Indian Grand Prix and what F1 stars and teams think of it
"Apparently myself and Mark don't come from Australia, we come from Ricky Ponting country," says Daniel Ricciardo laughingly when asked about how he perceives Indian Formula 1 fans. It's a feeling that is understandable, whether or not the motorsport enthusiast agrees with the sentiment. India, it would appear, is a country that's associated with that other sport - we won't say the C word, though. "There are lots of seats to fill, but unfortunately they aren't always full," the Australian Toro Rosso driver goes on to say. This is at the 2013 Indian Grand Prix Thursday press conference, and the questions being thrown the way of the drivers vary from those relating to race strategy and tyre management to several questions about the Indian GP and its future.
(L to R): Giedo van der Garde of Caterham F1, Daniel Ricciardo of Scuderia Toro Rosso, Max Chilton of Marussia F1 Team, Nico Rosberg of Mercedes AMG F1, Mark Webber of Red Bull Racing and Kimi Raikkonen of Lotus F1 in the Press Conference.
And it is with regard to the future of the Indian GP that there is a sense of impending doom in the paddock. With the Indian Grand Prix being struck off the calendar for 2014, and general news indicating that the race, despite the hopes of the organisers, won't make it back onto the calendar in 2015, there are several people who seem to be sad that 2013 is the last edition of the race. The drivers appear to like it because of the circuit layout itself - fast, flowing, with quick direction changes here and there. The teams appear to like it too, although the first year of the event did see some amount of glitches. Few can forget the dog on track, the bat in the media centre, the staircase that simply didn't go anywhere, and the other odd infrastructural issue at the Buddh International Circuit. However, that doesn't change the fact that India and her tryst with Formula 1 has been a positive experience.
Sebastian Vettel of Red Bull Racing at the autograph session.
Lewis Hamilton of Mercedes AMG F1 and (below) Mark Webber of Red Bull Racing
Mark Webber (AUS) Red Bull Racing at the autograph session
Just how much of a positive experience can be judged by the smile and sense of pride that Yash Pathare has when speaking about the Indian Grand Prix. "I went out onto the pitlane this morning and looked out at the grandstands, and of course, it was far too early for anyone to be there, but it was a very special feeling." For those of you who haven't heard of him, Pathare is Caterham F1's strategy engineer, and currently the only 'proper' Indian in Formula 1. By that we mean he's the only Indian passport holder who is currently employed in the sport at the moment. For Yash, as a young boy grew up watching Formula 1, and dreamt of someday working in the sport, being part of his home grand prix is a matter of great pride. But there is also a sense of sorrow with the great question mark that hangs over the future of the race itself. "It's really sad that my home grand prix has been struck off the calendar though," Yash tells us.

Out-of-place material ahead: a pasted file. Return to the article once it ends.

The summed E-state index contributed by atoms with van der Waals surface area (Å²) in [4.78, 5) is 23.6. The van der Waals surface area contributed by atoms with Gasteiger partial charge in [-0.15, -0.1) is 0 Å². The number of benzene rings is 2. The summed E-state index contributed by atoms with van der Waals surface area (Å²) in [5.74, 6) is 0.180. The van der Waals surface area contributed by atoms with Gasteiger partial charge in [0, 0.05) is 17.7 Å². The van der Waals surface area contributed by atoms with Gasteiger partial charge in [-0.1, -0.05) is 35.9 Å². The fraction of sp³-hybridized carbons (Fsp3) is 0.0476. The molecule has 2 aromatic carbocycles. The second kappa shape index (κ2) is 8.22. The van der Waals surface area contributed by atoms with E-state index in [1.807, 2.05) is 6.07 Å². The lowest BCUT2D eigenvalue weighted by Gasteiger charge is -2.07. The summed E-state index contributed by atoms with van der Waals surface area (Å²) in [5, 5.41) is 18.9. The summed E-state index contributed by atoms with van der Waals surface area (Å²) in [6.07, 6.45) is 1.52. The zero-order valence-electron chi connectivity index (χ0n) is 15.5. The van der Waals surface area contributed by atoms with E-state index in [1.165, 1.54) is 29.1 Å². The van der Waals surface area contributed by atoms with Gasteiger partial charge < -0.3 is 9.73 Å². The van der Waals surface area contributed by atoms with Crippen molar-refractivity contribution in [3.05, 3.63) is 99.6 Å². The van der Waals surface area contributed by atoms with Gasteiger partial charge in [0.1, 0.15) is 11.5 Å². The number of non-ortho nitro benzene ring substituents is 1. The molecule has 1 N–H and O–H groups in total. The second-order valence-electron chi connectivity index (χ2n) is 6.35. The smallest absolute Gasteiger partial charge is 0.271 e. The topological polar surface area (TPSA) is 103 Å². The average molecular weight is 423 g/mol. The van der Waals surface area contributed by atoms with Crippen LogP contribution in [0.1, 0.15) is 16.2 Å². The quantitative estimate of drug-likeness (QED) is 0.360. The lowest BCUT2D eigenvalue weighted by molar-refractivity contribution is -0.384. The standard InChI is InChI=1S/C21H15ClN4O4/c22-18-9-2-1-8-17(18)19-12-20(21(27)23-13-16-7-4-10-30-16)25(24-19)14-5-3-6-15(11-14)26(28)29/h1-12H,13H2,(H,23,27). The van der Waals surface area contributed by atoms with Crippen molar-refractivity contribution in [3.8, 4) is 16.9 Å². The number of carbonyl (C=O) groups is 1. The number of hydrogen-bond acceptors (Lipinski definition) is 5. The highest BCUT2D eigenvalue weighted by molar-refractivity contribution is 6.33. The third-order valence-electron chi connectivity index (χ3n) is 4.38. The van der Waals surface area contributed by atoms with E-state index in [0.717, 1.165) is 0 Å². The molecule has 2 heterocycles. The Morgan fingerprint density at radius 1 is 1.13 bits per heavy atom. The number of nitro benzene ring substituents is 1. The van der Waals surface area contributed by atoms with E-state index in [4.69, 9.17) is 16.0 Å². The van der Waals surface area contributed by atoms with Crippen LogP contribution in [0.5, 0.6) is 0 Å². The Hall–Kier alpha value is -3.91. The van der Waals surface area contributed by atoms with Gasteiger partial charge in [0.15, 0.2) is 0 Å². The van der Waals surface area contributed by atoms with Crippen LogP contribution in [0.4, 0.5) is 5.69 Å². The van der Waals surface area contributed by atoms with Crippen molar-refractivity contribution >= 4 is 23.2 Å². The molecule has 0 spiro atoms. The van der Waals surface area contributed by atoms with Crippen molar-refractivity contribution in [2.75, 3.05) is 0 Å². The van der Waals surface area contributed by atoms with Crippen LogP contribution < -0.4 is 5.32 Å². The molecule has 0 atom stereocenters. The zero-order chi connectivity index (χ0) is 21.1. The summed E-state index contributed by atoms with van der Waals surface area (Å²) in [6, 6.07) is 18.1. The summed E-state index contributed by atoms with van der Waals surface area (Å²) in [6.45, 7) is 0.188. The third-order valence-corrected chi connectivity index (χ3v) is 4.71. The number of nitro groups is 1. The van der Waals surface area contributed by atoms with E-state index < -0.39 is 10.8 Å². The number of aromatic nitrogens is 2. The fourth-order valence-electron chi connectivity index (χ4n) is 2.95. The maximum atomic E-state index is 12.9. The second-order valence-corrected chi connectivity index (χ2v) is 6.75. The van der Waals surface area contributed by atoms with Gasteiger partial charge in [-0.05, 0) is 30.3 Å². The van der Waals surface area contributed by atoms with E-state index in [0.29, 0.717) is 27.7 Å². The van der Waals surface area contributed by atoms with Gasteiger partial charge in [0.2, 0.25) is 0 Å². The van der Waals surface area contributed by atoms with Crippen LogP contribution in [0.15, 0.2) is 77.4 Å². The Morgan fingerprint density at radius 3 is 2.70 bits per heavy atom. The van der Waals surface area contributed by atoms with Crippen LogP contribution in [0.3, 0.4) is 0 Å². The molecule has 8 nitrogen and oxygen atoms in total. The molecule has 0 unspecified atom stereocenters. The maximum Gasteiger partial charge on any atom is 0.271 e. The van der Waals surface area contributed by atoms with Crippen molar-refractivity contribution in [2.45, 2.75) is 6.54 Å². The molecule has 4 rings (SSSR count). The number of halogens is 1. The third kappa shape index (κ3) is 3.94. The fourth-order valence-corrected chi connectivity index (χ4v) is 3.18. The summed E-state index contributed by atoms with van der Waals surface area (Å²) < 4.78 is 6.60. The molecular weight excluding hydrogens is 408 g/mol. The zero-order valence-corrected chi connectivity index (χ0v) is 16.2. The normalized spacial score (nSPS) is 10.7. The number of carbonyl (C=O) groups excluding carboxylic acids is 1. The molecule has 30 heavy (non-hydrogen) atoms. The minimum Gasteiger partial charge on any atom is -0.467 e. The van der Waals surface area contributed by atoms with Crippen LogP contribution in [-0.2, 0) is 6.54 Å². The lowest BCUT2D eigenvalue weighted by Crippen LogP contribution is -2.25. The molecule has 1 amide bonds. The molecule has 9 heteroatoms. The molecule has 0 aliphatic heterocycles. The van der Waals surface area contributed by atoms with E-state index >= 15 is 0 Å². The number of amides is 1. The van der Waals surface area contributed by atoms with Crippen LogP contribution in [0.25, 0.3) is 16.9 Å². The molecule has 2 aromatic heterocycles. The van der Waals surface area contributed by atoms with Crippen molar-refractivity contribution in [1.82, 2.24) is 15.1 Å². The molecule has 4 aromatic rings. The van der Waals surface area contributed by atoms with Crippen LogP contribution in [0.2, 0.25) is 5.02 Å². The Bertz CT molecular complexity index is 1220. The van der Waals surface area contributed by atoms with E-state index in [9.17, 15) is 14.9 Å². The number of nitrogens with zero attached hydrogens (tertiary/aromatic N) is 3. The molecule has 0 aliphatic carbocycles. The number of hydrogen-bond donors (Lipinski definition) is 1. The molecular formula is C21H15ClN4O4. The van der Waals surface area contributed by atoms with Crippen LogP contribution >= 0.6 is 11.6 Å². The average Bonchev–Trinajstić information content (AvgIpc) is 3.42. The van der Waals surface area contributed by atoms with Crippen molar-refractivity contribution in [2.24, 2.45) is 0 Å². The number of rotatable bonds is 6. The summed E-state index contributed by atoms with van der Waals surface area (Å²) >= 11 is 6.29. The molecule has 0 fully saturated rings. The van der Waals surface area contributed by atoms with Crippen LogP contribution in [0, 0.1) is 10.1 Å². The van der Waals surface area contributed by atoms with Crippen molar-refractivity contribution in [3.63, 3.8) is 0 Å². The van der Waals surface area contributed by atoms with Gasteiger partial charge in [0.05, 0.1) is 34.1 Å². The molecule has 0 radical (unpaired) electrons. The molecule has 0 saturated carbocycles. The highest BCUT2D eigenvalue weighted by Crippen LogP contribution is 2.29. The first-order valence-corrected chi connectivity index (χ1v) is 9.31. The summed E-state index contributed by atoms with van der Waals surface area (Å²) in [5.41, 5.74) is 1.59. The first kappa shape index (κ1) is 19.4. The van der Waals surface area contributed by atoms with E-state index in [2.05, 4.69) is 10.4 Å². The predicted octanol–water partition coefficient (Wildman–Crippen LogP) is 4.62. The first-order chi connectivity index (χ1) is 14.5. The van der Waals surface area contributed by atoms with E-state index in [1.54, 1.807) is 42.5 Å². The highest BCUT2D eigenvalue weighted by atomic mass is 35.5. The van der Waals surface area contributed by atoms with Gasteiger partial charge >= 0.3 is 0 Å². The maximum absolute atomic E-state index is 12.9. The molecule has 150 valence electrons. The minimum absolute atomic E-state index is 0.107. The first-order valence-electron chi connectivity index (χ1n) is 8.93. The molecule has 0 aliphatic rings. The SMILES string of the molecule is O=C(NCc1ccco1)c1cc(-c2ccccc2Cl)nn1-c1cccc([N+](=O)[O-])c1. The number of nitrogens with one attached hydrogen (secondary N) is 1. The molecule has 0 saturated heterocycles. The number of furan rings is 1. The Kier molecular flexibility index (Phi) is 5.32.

Kimi Raikkonen (FIN) Lotus F1 at the autograph session.
What's gone wrong then? Well, it's no secret that the Indian government doesn't recognise motorsport as a sport per say. Which means the tax subsidies that are extended to other sports aren't extended to Formula 1. Then there is the fact that the race itself has faced red tape aplenty and issues with customs and taxation too. Add to that the fact that every penny that has been spent on Formula 1 has been spent out of the JPSI coffers, and there appears to be no motivation for the Government to try on capitalise on what is essentially a free investment for them. Myopic, yes. Surprising, no. The Jaypee Group has spent money in terms of building the circuit, running the event, paying licence fees to Formula One Management. And given that they aren't making money off it, there is no real reason for them to continue. However, as OVERDRIVE's own Dan Knutson tells me, "If the money is paid to Bernie (in terms of licence fees) the race will happen." The race he's referring to, of course is the 2015 edition. Whether or not JPSI will see the value in paying this money to FOM over the course of the next few years looks unlikely, though. Even though sources within JPSI declare that Sameer Gaur, chairman and managing director of JPSI is keen on seeing out the two years that remain of India's five-year contract with Formula 1, there is a chance that it just might not happen. As Monisha Kaltenborn, team principal of Sauber F1 said - once a something drops off F1's radar, it's highly unlikely that it will make it back.
Safety car exits pit lane at Buddh International Circuit on Thursday
What of the other drivers at the press conference though. Young Max Chilton of the Marussia F1 team says that for a country with what he believes has the seventh largest population in the world, the sport seems to be well received. Kimi Raikkonen, when goaded about the fact that he's got plenty of fans in India, in a typically staccato fashion declared that he'd managed to see a little bit of the hotel, some of the motorway, and not too many people in the grandstands. While Mark Webber declared, "They're quite knowledgeable on our sport, they want to understand which is a big advancement on some of the other fresh countries that we go to which are super, super naive. A lot of good positives about it, so it's a shame it's not here again."
Got to say we agree with you, Mark. It's a real shame.